Hello Beautiful Souls! Moving flats can be a daunting task, especially when you’re doing it solo in a city as bustling as London. As a woman who has experienced the challenges of finding a place of her own in this competitive rental market, I understand the importance of being well-prepared and organized. In this two-part blog post series, I will share my personal experience and provide valuable tips to help fellow women successfully navigate the process of moving flats solo. In this first part, we will focus on the crucial preparation stage and the final two weeks leading up to the move.

Setting Your Budget and Non-Negotiables:
Before embarking on your flat hunt, it’s essential to establish a clear budget and determine your non-negotiable requirements. Consider factors such as your preferred rental price range, desirable amenities, neighbourhood safety, proximity to public transportation, and personal preferences like having ample natural light or a separate kitchen. By having these criteria defined, you can streamline your search and save time by focusing on properties that align with your needs. The rental market changes a lot, so check your preferred type of housing to see what the average price should be.

Here are some of my non-negotiable requirements for a studio;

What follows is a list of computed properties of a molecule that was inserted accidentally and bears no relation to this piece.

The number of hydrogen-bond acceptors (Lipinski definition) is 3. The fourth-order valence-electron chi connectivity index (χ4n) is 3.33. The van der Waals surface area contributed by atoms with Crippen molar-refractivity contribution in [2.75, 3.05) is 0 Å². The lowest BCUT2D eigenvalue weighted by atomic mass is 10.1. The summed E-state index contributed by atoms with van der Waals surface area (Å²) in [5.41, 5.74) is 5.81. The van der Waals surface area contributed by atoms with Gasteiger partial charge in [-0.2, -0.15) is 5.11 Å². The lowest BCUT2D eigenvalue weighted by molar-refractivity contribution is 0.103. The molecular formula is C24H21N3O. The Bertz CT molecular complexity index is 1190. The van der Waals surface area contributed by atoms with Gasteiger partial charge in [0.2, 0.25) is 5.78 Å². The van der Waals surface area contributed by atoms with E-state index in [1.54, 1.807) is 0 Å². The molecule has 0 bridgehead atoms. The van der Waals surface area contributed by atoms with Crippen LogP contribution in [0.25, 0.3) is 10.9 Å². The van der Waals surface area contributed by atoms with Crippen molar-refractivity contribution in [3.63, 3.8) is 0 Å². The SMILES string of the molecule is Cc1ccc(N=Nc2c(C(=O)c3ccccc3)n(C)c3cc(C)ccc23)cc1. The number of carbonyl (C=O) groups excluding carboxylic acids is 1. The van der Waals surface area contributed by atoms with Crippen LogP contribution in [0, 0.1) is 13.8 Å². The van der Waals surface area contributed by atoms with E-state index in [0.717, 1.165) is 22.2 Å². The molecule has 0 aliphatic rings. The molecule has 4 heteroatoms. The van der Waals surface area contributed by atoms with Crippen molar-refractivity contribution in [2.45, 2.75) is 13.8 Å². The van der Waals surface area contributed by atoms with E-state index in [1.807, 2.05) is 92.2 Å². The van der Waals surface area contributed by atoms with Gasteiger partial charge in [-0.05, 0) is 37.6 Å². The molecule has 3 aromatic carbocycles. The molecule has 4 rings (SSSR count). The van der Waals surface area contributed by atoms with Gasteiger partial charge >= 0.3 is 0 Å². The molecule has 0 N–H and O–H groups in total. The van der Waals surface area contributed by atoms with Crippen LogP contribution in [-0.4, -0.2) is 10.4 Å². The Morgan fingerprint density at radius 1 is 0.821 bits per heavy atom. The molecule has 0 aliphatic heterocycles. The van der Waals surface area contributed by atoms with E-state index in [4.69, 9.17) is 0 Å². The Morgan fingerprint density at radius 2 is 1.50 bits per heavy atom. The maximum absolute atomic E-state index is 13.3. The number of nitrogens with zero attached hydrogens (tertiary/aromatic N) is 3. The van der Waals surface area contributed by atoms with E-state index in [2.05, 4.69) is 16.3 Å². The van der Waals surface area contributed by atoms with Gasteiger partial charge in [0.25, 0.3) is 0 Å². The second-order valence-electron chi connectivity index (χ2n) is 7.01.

• Separate kitchen. (I do not like it if the bed is in the kitchen kind of situation)
  • Lots of daylight. (preferably South facing windows, so you don’t feel like you are in a shoebox)
  • Flat has to be clean from the day of viewing, especially the bathroom. (it is just not promising if it is dirty from the beginning)
  • No old building that needs lots of maintenance. (usually landlords don’t want to invest much more, so if it is okay from the beginning, the better it will be for you)
  • Easy connection with at least a tube line and one other public transport option to Central London. (this is in case there is a strike, it will give you options)
  • Big enough for a work-from-home office.
  • If possible, storage space.
  • The neighbourhood needs to feel safe to me. (in case I come home late at night)
  • No carpet at all, wooden floors or laminate.
  • Well-isolated, double-glazed windows. (winters in London are cold, you don’t want to overspend on heating)
  • At least first floor. (I feel safer leaving a window open at night in summer when it is not ground floor)
  • At least one or two supermarkets nearby.
  • Unfurnished flat. (I want to make the flat my own and not feel like I live in someone else’s home)
  • Needs to have white goods like stove, oven and washing machine
  • Budget around 1000 to 1100 pounds flat rent.

Depending on other factors, like how fast you need to move, so you might not get all your requirements. Just check which ones are most important to you and which ones you can compromise.

Utilizing Online Platforms: OpenRent and Flatshare: